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Old 03-12-2008, 09:36 AM   #11
donnyburger
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I was in the exact same boat as you fella, but my company were already using Inventor in the design office.
All I did was pester them continuously for bloody ages about giving me a trial in design. They relented 3 years ago, and offered me the position.
Good look, 'cos I love working in 3d, an I agree it's the way that companies want to turn. Try and find out what companies are using 3d, and get your details sent in.
Again, best of luck.
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Old 03-12-2008, 09:46 AM   #12
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I graduated this year from an automotive engineering degree. My cad got me a job instantly. Use solid works or catia. Both of these programmes will get you a job, catia especially for advanced work. Its a new generation kind of thing, all companies will need to do it pretty soon if they design or manufacture anything.
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Old 04-12-2008, 12:41 AM   #13
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Quote:
Originally Posted by bman View Post
Yo guys, Thought i'd crash this thread.

Been trying to get in drafting and design. or something in this area for ages.
Don't have the degree which puts me at the pack already.
Been mostly involved in machining cnc and manual for the last 5 years since i left school.
Have always had an interest in cad and have always been good with a computer.
Recently got a autocad essentials cert. but thats as much use as a chocolate teapot and my lecturer realised that i was above this. but courses arn't cheap nor frequent.

I can model simple parts and assemblys in solidworks and inventor
and comfortable with autocad 2d

now unemployed i need a start i can't keep cutting metal

Any suggestions would be appreciated.

Cheers

BMAN
In my experience I would say aim for a detail draughtsman or junior draughtsman role first, from what you say of your experience you will piss it...Show an enthusiasm to learn and think for yourself but without being arrogant in that role and you will soon move on.
I went from an engineering apprentice...draughtsman...to now being a project engineer/manager.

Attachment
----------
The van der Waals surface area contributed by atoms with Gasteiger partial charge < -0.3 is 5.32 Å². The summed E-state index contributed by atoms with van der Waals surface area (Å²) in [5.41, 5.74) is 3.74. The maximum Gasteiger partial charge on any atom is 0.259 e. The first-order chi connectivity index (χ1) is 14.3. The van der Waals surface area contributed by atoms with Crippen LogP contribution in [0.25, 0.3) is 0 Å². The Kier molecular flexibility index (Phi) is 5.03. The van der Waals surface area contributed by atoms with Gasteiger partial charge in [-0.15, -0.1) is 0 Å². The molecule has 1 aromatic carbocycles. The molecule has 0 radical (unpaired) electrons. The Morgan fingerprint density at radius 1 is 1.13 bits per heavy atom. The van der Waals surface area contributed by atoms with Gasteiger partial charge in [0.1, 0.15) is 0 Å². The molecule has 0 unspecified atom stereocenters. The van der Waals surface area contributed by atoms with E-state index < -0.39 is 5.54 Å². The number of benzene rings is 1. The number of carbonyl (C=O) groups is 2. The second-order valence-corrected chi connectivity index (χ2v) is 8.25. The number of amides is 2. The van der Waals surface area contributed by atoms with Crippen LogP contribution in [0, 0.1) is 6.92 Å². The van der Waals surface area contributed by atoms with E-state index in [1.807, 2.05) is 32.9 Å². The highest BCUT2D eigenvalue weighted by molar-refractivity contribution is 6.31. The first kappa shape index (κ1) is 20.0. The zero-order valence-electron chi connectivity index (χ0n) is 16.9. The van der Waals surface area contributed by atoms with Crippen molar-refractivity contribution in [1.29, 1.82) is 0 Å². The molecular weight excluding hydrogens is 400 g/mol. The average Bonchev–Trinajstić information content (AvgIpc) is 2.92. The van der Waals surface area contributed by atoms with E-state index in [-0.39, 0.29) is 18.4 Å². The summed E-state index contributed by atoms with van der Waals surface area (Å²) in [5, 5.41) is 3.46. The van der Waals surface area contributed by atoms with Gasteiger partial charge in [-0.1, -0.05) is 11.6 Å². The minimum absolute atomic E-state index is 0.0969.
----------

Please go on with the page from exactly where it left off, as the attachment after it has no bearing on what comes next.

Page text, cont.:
Some of the best guys I work with have come from the more practical background rather than the degree route.
But then maybe i'm just being biased
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Old 04-12-2008, 05:11 PM   #14
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Cheers for the ideas guys.
Its just holding out for the right job and not taking the easy machining money.
Been bashing through solidworks oh how it works how u want.
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Old 05-12-2008, 10:33 PM   #15
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I studied Automotive Engineering, love cars and thought this was the way forward. I struggled getting a break to start with too - a lot of graduates do and most of my mates gave up and went for the in project managers / tech sales roles.

Stick it out, my first job post uni was working for a speaker company where I was designing lifting equipment / beams etc then progressed to doing all kinds of plastic, castings etc then project leader - all far removed from designing car components!

My advice would be to take a job with a smaller manufacturing company where you can have insight into all areas of the business, not just stuck in one department - it'll add value to your CV very quickly.
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Old 06-12-2008, 04:54 PM   #16
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I work for an engineering consultancy which also happens to be a CATIA reseller.

I train lots of guys to use CATIA - both graduates and those who have gone the apprenticeship route and both bring different things to the table. On the whole graduates tend to be more IT literate so pick up the software quicker, but the guys with shopfloor experience have a better grasp of how things should be designed with a view to their manufacture. If you can demonstrate strength in both areas you're on to a winner.

Career wise I would say having enough hours of experience in the software used by your target industry is important. For example if your interested in working in automotive of aerospace having CATIA skills is the way to go. I may be biased but its what most of the industry are using right now particularly if there is an element of surface modelling involved. The customer base is growing into other industries too.

Solid Works has carved out a niche in areas such as product design, fabrication, food processing machinery, oil and gas and medical equipment industies. If you have SW experience these may be the industires to target.

If you're just starting out you may need to be flexible - design engineering vacancies don't always become available on your doorstep and often they will be contract (temporary) roles. If you can demostrate your abilities in a short contract position you may get offered a permanent role (or a longer contract if the contractor lifestyle suits you!).

Good luck

Huw
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